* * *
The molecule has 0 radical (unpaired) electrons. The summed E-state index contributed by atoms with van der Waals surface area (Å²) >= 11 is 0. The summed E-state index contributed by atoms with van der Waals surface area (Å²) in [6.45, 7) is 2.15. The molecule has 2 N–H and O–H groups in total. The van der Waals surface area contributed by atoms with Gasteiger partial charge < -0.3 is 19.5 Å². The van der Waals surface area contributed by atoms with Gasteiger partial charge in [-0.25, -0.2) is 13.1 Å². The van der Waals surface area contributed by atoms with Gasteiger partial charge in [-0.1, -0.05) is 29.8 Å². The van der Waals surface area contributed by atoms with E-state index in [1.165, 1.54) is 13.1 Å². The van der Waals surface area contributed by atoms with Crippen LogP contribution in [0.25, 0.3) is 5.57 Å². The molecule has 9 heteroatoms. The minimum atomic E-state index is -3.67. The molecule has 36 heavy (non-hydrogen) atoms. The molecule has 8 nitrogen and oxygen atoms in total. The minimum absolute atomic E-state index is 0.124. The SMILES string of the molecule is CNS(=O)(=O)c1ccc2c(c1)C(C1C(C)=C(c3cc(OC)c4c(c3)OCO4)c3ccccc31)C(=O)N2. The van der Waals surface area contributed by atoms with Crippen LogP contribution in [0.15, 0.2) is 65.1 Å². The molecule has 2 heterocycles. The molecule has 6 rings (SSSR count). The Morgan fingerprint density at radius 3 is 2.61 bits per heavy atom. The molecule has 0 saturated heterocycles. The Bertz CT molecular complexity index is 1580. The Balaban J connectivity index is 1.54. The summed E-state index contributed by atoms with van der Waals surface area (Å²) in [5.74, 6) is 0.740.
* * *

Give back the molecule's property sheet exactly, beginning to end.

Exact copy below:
The molecule has 0 radical (unpaired) electrons. The summed E-state index contributed by atoms with van der Waals surface area (Å²) >= 11 is 0. The summed E-state index contributed by atoms with van der Waals surface area (Å²) in [6.45, 7) is 2.15. The molecule has 2 N–H and O–H groups in total. The van der Waals surface area contributed by atoms with Gasteiger partial charge < -0.3 is 19.5 Å². The van der Waals surface area contributed by atoms with Gasteiger partial charge in [-0.25, -0.2) is 13.1 Å². The van der Waals surface area contributed by atoms with Gasteiger partial charge in [-0.1, -0.05) is 29.8 Å². The van der Waals surface area contributed by atoms with E-state index in [1.165, 1.54) is 13.1 Å². The van der Waals surface area contributed by atoms with Crippen LogP contribution in [0.25, 0.3) is 5.57 Å². The molecule has 9 heteroatoms. The minimum atomic E-state index is -3.67. The molecule has 36 heavy (non-hydrogen) atoms. The molecule has 8 nitrogen and oxygen atoms in total. The minimum absolute atomic E-state index is 0.124. The SMILES string of the molecule is CNS(=O)(=O)c1ccc2c(c1)C(C1C(C)=C(c3cc(OC)c4c(c3)OCO4)c3ccccc31)C(=O)N2. The van der Waals surface area contributed by atoms with Crippen LogP contribution in [0.15, 0.2) is 65.1 Å². The molecule has 2 heterocycles. The molecule has 6 rings (SSSR count). The Morgan fingerprint density at radius 3 is 2.61 bits per heavy atom. The molecule has 0 saturated heterocycles. The Bertz CT molecular complexity index is 1580. The Balaban J connectivity index is 1.54. The summed E-state index contributed by atoms with van der Waals surface area (Å²) in [5.74, 6) is 0.740.